Effective facilitators engage participants in meaningful work right from the beginning of the session. All too often, however, facilitators spend the critical beginning time on ground rules, introductions, and letting people know the location of the bathrooms. Of course, these activities are important, but these are not the vital things that engage participants and get them committed to achieving the purpose.

After informing, exciting, and empowering (as described in a previous tip), get the participants involved right away in the work. After reviewing the session objective, rather than simply asking participants to state their personal objectives, consider asking a more engaging question such as “What are the key issues we need to make sure are covered today?” or “Imagine that the session is over and you are thrilled because we covered the very topics you came here to talk about.  Think about those key topics, the things that we absolutely need to discuss to achieve our purpose. What are those topics?” Asking this type of involvement question at the beginning of the session serves several purposes:

  • It involves the participants immediately.
  • It lets participants know that their needs and desires are being considered.
  • It provides an opportunity to adjust the agenda if flexibility is possible.

To collect personal objectives, we often use an engagement activity which we call, “Dump and Clump.” In general, participants work in sub-teams to “dump” their ideas on sticky notes; and then, as an entire group, the participants “clump” the post-its into categories. Let me describe further.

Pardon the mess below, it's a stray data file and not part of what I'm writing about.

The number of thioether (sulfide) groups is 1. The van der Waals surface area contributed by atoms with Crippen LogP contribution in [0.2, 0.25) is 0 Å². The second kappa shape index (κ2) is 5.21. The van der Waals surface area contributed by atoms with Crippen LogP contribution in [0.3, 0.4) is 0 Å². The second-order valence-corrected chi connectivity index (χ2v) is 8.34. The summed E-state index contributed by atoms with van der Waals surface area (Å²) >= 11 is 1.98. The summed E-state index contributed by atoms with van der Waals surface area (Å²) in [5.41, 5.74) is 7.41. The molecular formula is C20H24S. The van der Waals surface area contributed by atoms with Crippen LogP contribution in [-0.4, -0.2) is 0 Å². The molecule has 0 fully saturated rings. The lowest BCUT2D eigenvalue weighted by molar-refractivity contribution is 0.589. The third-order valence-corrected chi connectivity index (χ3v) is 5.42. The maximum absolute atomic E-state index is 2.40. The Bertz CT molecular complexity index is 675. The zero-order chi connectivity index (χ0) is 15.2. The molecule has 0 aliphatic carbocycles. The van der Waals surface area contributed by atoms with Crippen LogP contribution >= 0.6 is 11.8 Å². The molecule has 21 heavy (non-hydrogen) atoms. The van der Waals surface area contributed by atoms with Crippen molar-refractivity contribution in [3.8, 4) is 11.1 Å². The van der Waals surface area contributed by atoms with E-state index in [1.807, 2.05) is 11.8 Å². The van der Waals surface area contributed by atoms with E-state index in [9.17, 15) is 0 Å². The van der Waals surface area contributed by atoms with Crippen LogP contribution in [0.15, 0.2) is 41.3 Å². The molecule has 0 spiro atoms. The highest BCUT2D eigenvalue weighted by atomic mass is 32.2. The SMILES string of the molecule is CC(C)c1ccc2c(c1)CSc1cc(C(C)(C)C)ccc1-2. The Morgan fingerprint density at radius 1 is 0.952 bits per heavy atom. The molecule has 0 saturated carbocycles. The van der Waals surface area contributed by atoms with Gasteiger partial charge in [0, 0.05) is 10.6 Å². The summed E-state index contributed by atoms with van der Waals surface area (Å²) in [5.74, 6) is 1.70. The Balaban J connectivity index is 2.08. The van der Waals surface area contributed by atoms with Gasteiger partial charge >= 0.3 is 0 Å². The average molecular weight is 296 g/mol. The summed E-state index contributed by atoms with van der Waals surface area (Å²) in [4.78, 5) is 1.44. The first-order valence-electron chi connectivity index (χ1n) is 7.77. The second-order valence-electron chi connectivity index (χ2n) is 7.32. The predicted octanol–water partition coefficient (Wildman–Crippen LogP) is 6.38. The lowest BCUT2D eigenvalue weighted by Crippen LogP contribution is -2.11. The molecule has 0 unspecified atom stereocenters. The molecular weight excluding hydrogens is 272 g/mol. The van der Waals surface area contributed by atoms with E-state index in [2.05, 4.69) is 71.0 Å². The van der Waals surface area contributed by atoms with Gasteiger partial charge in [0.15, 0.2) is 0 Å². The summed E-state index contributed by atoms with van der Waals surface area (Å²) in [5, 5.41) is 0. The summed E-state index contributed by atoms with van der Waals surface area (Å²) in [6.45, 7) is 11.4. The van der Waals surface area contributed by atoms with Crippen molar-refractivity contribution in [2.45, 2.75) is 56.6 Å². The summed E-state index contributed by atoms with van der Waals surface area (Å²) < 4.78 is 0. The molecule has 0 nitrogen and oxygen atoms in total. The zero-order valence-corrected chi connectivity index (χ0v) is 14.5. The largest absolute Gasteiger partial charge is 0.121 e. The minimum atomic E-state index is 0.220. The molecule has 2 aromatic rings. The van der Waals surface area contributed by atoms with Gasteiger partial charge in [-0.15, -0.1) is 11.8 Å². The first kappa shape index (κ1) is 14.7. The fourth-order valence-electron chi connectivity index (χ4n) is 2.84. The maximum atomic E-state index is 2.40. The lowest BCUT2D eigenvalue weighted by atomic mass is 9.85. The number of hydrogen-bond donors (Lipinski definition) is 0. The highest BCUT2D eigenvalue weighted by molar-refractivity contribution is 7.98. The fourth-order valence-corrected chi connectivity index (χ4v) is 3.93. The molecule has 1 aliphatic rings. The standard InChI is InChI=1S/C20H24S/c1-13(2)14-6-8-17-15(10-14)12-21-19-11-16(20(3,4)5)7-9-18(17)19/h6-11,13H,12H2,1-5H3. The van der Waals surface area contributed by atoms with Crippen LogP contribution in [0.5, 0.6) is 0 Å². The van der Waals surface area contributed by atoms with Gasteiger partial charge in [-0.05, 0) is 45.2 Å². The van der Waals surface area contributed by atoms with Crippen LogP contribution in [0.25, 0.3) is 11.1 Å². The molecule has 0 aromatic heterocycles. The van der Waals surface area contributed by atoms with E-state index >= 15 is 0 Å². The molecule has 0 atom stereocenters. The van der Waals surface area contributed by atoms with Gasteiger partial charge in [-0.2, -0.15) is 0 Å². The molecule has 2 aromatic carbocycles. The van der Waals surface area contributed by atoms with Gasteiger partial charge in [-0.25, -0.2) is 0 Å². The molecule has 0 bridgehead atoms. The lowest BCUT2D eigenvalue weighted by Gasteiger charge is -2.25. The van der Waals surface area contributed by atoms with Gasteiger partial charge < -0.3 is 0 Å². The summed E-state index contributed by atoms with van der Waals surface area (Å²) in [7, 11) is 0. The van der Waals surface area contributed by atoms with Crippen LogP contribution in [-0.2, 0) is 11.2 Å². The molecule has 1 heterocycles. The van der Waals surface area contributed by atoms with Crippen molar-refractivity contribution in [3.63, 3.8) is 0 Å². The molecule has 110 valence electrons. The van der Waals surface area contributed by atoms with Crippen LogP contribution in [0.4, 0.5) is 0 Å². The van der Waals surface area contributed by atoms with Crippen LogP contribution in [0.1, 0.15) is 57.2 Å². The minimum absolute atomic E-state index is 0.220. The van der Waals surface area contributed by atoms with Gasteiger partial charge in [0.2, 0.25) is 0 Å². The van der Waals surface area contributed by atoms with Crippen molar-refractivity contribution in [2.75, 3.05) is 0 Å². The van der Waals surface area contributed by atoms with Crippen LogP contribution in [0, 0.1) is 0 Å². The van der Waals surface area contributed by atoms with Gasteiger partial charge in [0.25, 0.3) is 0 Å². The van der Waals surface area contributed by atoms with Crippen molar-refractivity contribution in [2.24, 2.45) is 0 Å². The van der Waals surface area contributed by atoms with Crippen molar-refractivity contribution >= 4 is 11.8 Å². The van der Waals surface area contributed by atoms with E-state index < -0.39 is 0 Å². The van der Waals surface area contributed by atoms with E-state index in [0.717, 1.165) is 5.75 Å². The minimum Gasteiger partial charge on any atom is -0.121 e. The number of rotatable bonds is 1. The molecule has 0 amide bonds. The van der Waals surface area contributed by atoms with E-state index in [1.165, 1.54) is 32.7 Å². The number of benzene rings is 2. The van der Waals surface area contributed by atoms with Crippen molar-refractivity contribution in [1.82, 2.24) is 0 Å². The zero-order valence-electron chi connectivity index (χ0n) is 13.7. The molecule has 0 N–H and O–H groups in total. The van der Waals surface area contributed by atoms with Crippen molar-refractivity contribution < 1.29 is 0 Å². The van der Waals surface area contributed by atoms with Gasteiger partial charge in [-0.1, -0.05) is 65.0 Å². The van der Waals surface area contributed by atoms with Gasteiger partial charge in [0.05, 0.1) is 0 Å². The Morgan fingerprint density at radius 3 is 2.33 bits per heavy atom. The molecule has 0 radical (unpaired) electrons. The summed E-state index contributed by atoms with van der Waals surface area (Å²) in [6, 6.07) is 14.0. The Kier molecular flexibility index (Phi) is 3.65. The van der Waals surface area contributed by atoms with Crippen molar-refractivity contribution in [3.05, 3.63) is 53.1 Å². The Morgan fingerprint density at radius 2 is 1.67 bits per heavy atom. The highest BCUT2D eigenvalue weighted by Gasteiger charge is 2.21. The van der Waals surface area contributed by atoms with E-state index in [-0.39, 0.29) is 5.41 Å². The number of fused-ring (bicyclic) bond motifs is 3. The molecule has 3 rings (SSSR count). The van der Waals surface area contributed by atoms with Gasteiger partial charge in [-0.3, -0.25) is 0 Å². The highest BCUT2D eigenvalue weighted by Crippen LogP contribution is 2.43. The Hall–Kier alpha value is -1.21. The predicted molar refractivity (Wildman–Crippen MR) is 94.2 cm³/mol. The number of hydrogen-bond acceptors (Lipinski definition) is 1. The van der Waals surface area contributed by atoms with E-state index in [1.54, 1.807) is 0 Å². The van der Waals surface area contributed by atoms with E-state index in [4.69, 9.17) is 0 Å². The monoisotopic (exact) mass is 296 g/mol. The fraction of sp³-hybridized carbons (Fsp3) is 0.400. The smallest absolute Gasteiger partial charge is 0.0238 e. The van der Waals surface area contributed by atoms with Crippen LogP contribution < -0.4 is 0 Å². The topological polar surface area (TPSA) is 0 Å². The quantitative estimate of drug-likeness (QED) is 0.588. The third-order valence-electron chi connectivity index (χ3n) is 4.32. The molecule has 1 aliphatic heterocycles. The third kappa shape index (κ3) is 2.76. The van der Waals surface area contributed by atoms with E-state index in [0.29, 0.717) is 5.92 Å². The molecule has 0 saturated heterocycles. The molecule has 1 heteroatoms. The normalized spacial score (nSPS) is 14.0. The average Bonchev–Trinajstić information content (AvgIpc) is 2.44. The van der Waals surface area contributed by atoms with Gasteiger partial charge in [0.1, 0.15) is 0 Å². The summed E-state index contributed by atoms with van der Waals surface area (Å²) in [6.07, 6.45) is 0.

Dump and Clump Activity

  • When it is time for participants to identify personal objectives at the beginning of the meeting, break the participants into teams of three to seven people each.
  • Assign team leaders.
  • Give the teams limited time (for example, two minutes) to identify the personal objectives, or key topics, of the team.
  • Have the team leader record each issue on a separate sticky note using a marker for easy visibility by all.
  • Facilitate the entire group in categorizing the sheets into topic areas.

Using teams for this activity has the additional benefit of increasing the energy in the room right from the very beginning. Identifying topic categories is typically helpful later when you compare the personal objectives to the agenda to see which topics will be discussed during the meeting and which won’t, or in deciding what changes should be made to the agenda to ensure all topics are covered.

To learn more about facilitation skills, consider our course, The Effective Facilitator.  The four-day course provides a structured approach for leading teams and facilitating meetings and covers over 100 techniques for getting amazing results from groups.